Melanoma drug gets NHS approval in England
9th October 2015 - Patients in England with advanced skin cancer due to melanoma are set to get more treatment options following two announcements about the medication pembrolizumab from the National Institute for Health and Care Excellence (NICE).
Earlier this week in final guidance, the health rationing body gave the green light for pembrolizumab -which is also known by its marketing name Keytruda - to be offered to NHS patients with advanced melanoma where the immunotherapy drug ipilimumab had not worked.
In the latest development, NICE has issued draft guidance that pembrolizumab should also be made available to patients who have not been previously treated with ipilimumab.
Pembrolizumab has been shown in a trial to work better for some patients than chemotherapy and to cause fewer serious side effects.
Announcing its final guidance on Wednesday, NICE said that the medication will be available in cases when the tumour cannot be removed by surgery or where the cancer has spread to other parts of a patient's body.
Crucially, NICE has been able to approve the drug after its manufacturer, Merck, Sharp and Dohme, agreed to stick to a deal with the NHS over price.
Pembrolizumab was the first drug to be made available under the Government's Early Access to Medicines Scheme (EAMS), which allows pharmaceutical companies to provide and contribute to the cost of promising drugs to be provided on the NHS before they have been formally licensed for sale.
The discount offered by the manufacturer of pembrolizumab is commercially sensitive and is not being disclosed.
'Unmasking' cancer cells
Pembrolizumab is one of a new generation of cancer drugs called checkpoint inhibitors, which work by 'unmasking' cancer cells and allowing the immune system to target them.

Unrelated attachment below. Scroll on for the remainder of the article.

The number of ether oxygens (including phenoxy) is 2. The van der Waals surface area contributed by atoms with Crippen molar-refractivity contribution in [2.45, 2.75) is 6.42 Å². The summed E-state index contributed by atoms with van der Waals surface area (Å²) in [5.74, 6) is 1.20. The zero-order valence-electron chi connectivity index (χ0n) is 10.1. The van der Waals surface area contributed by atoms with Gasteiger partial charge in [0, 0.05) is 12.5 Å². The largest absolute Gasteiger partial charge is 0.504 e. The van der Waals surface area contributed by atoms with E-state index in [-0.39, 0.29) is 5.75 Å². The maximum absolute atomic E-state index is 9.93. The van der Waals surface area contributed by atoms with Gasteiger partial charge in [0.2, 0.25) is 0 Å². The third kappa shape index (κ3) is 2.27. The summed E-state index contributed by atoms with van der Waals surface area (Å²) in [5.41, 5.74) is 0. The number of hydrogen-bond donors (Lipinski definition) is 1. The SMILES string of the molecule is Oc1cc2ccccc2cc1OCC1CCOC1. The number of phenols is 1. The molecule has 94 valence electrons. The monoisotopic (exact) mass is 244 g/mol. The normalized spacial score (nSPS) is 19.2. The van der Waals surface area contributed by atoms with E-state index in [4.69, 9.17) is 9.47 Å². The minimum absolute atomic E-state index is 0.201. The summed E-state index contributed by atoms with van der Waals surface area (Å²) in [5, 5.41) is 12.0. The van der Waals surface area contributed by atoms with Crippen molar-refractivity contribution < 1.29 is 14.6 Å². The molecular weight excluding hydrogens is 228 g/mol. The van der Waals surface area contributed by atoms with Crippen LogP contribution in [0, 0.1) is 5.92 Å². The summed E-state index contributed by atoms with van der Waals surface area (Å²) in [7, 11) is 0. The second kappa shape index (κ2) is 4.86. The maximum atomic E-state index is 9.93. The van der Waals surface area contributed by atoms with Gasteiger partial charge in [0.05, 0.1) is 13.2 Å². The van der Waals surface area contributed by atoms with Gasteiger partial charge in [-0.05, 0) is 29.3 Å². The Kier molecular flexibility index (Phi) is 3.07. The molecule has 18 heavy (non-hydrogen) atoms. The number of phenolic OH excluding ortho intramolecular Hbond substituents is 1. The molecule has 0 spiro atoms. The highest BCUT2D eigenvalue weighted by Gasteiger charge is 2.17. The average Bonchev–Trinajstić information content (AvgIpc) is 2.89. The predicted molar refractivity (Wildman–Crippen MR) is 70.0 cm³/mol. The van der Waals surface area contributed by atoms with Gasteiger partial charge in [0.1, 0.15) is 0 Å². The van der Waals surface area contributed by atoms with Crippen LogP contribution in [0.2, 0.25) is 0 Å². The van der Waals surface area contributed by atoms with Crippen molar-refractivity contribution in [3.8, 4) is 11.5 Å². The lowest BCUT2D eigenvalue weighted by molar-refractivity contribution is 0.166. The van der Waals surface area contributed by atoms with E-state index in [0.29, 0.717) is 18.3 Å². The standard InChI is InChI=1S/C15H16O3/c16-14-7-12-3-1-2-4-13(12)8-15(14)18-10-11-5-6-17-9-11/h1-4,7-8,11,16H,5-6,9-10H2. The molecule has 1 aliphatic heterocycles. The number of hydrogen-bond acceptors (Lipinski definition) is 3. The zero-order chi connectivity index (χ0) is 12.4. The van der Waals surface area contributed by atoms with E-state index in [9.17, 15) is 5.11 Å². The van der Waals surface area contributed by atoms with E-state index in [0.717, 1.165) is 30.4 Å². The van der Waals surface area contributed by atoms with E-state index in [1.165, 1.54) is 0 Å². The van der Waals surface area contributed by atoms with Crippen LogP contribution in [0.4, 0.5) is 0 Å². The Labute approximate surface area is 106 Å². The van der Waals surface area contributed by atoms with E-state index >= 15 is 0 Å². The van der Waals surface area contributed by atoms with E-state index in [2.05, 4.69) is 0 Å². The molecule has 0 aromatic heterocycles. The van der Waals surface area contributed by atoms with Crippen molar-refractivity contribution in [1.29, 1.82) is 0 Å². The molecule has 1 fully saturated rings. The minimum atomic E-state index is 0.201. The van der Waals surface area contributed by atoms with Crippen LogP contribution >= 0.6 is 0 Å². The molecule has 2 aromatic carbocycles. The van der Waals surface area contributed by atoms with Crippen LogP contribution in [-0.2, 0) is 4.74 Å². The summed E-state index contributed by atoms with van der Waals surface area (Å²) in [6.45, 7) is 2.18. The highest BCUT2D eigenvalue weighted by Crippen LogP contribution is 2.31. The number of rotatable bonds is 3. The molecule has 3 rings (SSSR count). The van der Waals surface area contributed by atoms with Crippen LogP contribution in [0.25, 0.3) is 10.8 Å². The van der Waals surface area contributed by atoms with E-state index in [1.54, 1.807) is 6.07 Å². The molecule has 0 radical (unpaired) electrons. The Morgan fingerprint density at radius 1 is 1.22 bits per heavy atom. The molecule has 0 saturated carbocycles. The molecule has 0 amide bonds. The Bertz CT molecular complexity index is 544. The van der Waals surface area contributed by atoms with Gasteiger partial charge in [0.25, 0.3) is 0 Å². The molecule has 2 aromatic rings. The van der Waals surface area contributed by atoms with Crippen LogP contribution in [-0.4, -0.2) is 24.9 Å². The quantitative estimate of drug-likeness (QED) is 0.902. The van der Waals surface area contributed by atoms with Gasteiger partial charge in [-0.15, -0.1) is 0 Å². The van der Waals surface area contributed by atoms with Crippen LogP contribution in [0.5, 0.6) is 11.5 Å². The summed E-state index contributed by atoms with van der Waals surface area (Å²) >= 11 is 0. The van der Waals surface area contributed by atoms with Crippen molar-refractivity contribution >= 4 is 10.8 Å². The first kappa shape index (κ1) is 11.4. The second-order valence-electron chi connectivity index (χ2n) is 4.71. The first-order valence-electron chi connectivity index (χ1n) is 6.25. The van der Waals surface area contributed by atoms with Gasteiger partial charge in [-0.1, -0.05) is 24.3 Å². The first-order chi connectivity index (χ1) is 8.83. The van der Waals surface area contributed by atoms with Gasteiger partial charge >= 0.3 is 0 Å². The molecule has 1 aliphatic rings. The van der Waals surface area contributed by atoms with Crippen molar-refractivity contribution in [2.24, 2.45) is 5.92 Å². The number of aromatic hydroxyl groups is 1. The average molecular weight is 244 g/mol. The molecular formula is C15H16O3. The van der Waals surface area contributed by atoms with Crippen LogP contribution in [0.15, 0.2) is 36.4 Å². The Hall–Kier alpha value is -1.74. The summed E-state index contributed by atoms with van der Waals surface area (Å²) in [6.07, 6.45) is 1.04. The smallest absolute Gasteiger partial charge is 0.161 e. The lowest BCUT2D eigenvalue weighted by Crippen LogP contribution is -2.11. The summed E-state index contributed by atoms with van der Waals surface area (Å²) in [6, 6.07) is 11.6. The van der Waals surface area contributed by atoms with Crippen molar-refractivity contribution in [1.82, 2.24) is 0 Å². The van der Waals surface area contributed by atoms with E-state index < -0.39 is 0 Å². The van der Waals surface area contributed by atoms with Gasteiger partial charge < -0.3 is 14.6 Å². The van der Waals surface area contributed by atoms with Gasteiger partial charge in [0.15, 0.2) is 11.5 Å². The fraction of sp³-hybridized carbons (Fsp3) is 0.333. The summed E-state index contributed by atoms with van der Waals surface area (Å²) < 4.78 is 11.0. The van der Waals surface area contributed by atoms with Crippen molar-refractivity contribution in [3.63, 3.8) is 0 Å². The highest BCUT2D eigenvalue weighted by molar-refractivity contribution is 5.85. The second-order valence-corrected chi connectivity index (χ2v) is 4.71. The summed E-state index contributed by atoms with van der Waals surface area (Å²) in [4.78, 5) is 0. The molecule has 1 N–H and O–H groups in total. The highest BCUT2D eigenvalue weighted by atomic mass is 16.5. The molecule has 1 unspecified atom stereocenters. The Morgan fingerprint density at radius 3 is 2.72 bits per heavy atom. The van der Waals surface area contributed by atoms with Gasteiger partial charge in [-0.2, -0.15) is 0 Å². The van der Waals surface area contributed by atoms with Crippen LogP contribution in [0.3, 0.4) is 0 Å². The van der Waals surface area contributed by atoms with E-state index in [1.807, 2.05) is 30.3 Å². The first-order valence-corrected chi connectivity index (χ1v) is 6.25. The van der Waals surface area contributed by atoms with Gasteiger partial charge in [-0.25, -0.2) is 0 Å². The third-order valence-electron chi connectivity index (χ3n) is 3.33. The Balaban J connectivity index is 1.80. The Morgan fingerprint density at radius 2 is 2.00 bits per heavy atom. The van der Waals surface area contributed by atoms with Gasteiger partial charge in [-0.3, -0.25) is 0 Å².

In a statement, Professor Carole Longson, health technology evaluation centre director at NICE, says: "We are pleased to be able to recommend pembrolizumab, the first EAMS drug, in final guidance.
"There were over 13,000 people diagnosed with malignant melanoma in the UK in 2011, and melanoma accounts for more deaths than all other skin cancers combined. This will be welcome news to patients and healthcare professionals alike."
Life Sciences Minister George Freeman says in a statement: "This has been a triumph for early access, but this Government wants to go further, which is why we set up the independent Accelerated Access Review which is looking at how we can reduce the time, cost, and risk of drug development, develop a new range of flexible reimbursement models and look at barriers to roll-out of adoption across the NHS."
Today's draft guidance that pembrolizumab should be available for patients who have not previously had ipilimumab is subject to a consultation period, with a final decision expected in November.
Professor Gillian Leng, deputy chief executive at NICE says in a statement: "The incidence of malignant melanoma has increased fivefold since the mid-1970s in the UK, with around 37 new cases diagnosed every day. We are, therefore, pleased to be able to recommend pembrolizumab as an option for some people with the disease that has not been previously treated with ipilimumab, in final draft guidance. I am sure this will be welcome news to patients and healthcare professionals alike."
NICE's decision applies to England only, but the Welsh government usually follows suit.
The Scottish Medicines Consortium (SMC) is due to publish advice on the availability of pembrolizumab for advanced melanoma patients next month.